Sialadenitis represents inflammation mainly
involving the acinoparenchyma of the gland.
Acute infection more
often affects the
major glands than
the minor glands
1. Retrograde contamination of the salivary ducts
and parenchymal tissues by bacteria inhabiting
the oral cavity.
2. Stasis of salivary flow through the ducts and
parenchyma promotes acute suppurative
More common in parotid gland.
The etiologic factor most associated with this
entity is the retrograde infection from the
Predilection for Parotid
The composition of parotid secretions
differs from those in other major glands.
Parotid is primarily serous, the others have a
greater proportion of mucinous material.
Mucoid saliva contains elements that protect against
bacterial infection including lysozymes & IgA
antibodies (therefore, parotid has bacteriostatic activity)
Mucins contain sialic acid which agglutinates bacteria
and prevents its adherence to host tissue.
Specific glycoproteins in mucins bind epithelial cells
competitively inhibiting bacterial attachment to these
Stensen’s duct lies adjacent to the maxillary
molars and Wharton’s near the tongue.
It is thought that the mobility of the tongue may
prevent salivary stasis in the area of Wharton's that
may reduce the rate of infections in SMG.
Risk Factors continued…
Neoplasms (pressure occlusion of duct)
Sialectasis (salivary duct dilation) increases the risk for
retrograde contamination. Is associated with cystic
fibrosis and pneumoparotitis
Extremes of age
Poor oral hygiene
Acute Suppurative Parotitis
Sudden onset of erythematous swelling of the
pre/post auricular areas extend into the angle
of the mandible.
Is bilateral in 20%.
Purulent saliva should be sent for culture.
Staphylococcus aureus is most common
Streptococcus pnemoniae and S.pyogenes
Haemophilus Influenzae also common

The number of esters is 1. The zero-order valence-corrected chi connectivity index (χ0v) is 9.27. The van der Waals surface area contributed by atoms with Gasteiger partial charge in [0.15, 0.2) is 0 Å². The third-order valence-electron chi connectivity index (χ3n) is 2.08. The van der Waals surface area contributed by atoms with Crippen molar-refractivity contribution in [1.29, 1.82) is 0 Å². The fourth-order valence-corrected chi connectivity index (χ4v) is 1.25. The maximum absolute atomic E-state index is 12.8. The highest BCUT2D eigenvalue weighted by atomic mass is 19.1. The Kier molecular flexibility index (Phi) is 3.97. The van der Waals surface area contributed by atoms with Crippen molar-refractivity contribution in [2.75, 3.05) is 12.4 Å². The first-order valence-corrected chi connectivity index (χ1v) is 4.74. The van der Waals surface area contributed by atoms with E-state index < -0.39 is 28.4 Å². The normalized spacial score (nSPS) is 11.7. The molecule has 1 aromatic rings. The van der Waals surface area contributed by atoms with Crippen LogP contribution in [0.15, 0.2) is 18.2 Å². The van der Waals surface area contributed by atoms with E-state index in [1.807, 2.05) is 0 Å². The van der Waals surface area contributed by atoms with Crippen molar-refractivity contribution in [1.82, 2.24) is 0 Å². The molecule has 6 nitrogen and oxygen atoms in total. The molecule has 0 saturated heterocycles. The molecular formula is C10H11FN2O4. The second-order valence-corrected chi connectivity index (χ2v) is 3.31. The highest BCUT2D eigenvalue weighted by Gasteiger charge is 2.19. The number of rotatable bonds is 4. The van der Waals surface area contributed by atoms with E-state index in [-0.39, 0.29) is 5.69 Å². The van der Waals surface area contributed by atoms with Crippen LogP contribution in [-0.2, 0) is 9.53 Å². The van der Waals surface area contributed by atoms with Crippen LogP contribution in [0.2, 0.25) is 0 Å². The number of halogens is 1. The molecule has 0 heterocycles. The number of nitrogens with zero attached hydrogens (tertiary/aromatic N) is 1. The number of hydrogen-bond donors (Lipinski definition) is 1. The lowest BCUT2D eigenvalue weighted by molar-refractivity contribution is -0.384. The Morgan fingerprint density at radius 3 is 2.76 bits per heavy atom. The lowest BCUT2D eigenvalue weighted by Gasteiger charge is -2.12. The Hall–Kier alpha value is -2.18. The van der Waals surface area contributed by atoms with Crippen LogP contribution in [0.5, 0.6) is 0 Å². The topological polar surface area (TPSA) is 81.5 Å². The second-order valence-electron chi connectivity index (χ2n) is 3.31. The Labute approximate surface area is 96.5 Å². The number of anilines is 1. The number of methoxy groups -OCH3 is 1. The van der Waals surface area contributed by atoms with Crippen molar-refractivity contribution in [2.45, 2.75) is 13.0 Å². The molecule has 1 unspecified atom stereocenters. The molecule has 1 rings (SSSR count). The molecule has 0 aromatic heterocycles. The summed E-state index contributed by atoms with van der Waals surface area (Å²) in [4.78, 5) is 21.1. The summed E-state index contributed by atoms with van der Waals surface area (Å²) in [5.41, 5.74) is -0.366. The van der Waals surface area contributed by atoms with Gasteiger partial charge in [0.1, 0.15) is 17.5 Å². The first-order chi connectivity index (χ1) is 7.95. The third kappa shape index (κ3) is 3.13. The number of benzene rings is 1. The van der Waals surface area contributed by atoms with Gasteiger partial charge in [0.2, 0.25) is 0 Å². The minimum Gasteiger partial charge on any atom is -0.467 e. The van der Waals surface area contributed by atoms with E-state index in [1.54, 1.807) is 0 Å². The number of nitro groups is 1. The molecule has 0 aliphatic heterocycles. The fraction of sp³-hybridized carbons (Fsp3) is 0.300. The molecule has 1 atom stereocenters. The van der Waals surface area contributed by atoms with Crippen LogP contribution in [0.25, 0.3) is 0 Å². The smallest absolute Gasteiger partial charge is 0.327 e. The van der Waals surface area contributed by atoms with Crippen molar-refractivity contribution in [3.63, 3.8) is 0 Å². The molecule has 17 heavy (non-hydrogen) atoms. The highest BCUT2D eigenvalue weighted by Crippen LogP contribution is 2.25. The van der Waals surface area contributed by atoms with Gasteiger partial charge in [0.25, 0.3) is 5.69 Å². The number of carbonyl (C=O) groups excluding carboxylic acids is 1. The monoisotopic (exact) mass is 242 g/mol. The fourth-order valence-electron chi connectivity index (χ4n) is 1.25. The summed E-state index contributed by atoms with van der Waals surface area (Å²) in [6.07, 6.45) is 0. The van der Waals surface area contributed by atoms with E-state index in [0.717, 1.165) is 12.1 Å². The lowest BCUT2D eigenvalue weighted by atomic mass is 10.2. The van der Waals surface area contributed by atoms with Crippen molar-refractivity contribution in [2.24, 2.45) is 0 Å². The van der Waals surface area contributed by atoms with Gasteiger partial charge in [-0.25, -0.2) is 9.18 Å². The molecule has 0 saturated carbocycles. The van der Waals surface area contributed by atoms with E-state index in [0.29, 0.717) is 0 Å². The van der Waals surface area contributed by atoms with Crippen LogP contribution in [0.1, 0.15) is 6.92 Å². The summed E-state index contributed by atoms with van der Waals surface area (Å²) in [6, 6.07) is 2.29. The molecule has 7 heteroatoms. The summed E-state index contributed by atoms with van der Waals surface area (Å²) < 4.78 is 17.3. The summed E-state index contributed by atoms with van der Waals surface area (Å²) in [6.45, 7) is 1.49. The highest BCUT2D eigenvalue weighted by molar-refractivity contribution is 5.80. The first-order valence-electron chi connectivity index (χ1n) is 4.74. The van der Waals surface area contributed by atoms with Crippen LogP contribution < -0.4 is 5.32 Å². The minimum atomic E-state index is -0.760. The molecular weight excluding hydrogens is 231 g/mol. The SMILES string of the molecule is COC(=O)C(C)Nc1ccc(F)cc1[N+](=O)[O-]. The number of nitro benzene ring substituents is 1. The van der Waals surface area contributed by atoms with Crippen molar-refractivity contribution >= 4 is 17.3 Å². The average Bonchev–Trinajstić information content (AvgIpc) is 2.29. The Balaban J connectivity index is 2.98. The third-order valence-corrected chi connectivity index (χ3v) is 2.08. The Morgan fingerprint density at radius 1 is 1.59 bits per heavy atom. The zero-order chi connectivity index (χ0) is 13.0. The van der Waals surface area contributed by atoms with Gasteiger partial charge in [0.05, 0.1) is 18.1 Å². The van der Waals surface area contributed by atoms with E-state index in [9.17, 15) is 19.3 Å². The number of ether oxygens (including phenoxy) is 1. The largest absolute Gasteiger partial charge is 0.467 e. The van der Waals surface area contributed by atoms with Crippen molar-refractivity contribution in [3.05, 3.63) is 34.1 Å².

Treatment of Acute Sialadenitis
Reverse the medical condition that may have
contributed to formation
Warm compresses, give sialogogues (lemon
External salivary gland massage if tolerated
Treatment of Acute
70% of organisms produce B-lactamase or
Need B-lactamase inhibitor like Augmentin or
Unasyn or second generation cephalosporin
Can also consider adding metronidazole or
clindamycin to broaden coverage
Surgery for Acute Parotitis
When a discrete abscess is identified, surgical
drainage is undertaken
Approach is anteriorly based facial flap with
multiple superficial radial incisions created in the
parotid fascia parallel to the facial nerve
Close over a drain
Complications of Acute Parotitis
Abscess ruptures into external auditory canal and
TMJ have been reported
Thrombophlebitis of the retromandibular or
facial veins are rare complications
Extension of an abscess into the parapharyngeal space
may result in airway obstruction, mediastinitis, internal
jugular thrombosis and carotid artery erosion
Dysfunction of one or more branches of the facial
nerve is rare.
Causative event is thought to be a lowered
secretion rate with subsequent salivary stasis.
More common in parotid gland.
Damage from bouts of acute sialadenitis over
time leads to progressive acinar destruction
combined with a lymphocyte infiltrate.
The clinician should look for a treatable
predisposing factor such as a calculus or a
No treatable cause found:
Initial management should be conservative and
includes the use of sialogogues, massage and
antibiotics for acute exacerbations.
Should conservative measures fail, consider
removing the gland.
Acute viral infection (AVI)
Mumps classically designates a viral parotitis
caused by the paramyxovirus
However, a broad range of viral pathogens have
been identified as causes of AVI of the salivary
Mumps is a non-suppurative acute sialadenitis
Is endemic in the community and spread by
Enters through upper respiratory tract
2-3 week incubation after exposure (the virus
multiplies in the upper respiratory tract or
Then localizes to biologically active tissues like
salivary glands, germinal tissues and the CNS.
Caused by paramyxovirus, an RNA virus
Others can cause acute viral parotitis:
Coxsackie A & B virus, cytomegalovirus and
HIV involvement of parotid glands is a rare
cause of acute viral parotitis
30% experience prodromal symptoms prior to
development of parotitis